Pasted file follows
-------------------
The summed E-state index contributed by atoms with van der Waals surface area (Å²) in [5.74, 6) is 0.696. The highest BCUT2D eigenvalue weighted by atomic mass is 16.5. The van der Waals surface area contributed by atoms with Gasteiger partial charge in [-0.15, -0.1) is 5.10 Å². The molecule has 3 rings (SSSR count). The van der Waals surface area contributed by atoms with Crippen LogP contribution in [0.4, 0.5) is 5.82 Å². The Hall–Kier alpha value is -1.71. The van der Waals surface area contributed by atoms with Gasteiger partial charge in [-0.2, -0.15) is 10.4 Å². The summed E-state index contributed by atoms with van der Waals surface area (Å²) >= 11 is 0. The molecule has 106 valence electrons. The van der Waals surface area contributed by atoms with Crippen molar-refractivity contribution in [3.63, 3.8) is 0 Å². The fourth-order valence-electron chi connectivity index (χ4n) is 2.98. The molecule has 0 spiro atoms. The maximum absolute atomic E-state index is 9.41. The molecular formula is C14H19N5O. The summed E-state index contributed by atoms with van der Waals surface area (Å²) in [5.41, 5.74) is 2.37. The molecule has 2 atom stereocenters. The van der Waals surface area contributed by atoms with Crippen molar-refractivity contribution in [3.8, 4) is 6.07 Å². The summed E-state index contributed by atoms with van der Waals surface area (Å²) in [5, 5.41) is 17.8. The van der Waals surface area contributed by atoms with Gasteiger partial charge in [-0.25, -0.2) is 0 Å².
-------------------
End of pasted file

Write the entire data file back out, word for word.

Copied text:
The summed E-state index contributed by atoms with van der Waals surface area (Å²) in [5.74, 6) is 0.696. The highest BCUT2D eigenvalue weighted by atomic mass is 16.5. The van der Waals surface area contributed by atoms with Gasteiger partial charge in [-0.15, -0.1) is 5.10 Å². The molecule has 3 rings (SSSR count). The van der Waals surface area contributed by atoms with Crippen LogP contribution in [0.4, 0.5) is 5.82 Å². The Hall–Kier alpha value is -1.71. The van der Waals surface area contributed by atoms with Gasteiger partial charge in [-0.2, -0.15) is 10.4 Å². The summed E-state index contributed by atoms with van der Waals surface area (Å²) >= 11 is 0. The molecule has 106 valence electrons. The van der Waals surface area contributed by atoms with Crippen molar-refractivity contribution in [3.63, 3.8) is 0 Å². The fourth-order valence-electron chi connectivity index (χ4n) is 2.98. The molecule has 0 spiro atoms. The maximum absolute atomic E-state index is 9.41. The molecular formula is C14H19N5O. The summed E-state index contributed by atoms with van der Waals surface area (Å²) in [5.41, 5.74) is 2.37. The molecule has 2 atom stereocenters. The van der Waals surface area contributed by atoms with Crippen molar-refractivity contribution in [3.8, 4) is 6.07 Å². The summed E-state index contributed by atoms with van der Waals surface area (Å²) in [5, 5.41) is 17.8. The van der Waals surface area contributed by atoms with Gasteiger partial charge in [-0.25, -0.2) is 0 Å².